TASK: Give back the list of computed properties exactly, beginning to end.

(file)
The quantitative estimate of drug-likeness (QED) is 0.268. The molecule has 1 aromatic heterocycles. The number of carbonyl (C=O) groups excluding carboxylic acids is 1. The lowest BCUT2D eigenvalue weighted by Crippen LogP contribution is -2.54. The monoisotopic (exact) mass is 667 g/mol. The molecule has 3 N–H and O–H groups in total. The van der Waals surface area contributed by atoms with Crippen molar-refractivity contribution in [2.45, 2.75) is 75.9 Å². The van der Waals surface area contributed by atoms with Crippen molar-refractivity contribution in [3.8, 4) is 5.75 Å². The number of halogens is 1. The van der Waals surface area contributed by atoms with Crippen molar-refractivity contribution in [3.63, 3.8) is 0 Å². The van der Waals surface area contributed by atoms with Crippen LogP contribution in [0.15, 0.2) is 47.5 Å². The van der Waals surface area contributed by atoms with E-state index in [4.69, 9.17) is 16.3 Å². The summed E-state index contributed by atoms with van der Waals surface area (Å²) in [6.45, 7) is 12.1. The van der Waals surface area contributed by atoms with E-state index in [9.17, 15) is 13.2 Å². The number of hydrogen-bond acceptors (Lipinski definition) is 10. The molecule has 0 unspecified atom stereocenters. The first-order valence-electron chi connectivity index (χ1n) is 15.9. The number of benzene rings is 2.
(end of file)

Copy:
The quantitative estimate of drug-likeness (QED) is 0.268. The molecule has 1 aromatic heterocycles. The number of carbonyl (C=O) groups excluding carboxylic acids is 1. The lowest BCUT2D eigenvalue weighted by Crippen LogP contribution is -2.54. The monoisotopic (exact) mass is 667 g/mol. The molecule has 3 N–H and O–H groups in total. The van der Waals surface area contributed by atoms with Crippen molar-refractivity contribution in [2.45, 2.75) is 75.9 Å². The van der Waals surface area contributed by atoms with Crippen molar-refractivity contribution in [3.8, 4) is 5.75 Å². The number of halogens is 1. The van der Waals surface area contributed by atoms with Crippen molar-refractivity contribution in [3.63, 3.8) is 0 Å². The van der Waals surface area contributed by atoms with Crippen LogP contribution in [0.15, 0.2) is 47.5 Å². The van der Waals surface area contributed by atoms with E-state index in [4.69, 9.17) is 16.3 Å². The summed E-state index contributed by atoms with van der Waals surface area (Å²) in [6.45, 7) is 12.1. The van der Waals surface area contributed by atoms with E-state index in [9.17, 15) is 13.2 Å². The number of hydrogen-bond acceptors (Lipinski definition) is 10. The molecule has 0 unspecified atom stereocenters. The first-order valence-electron chi connectivity index (χ1n) is 15.9. The number of benzene rings is 2.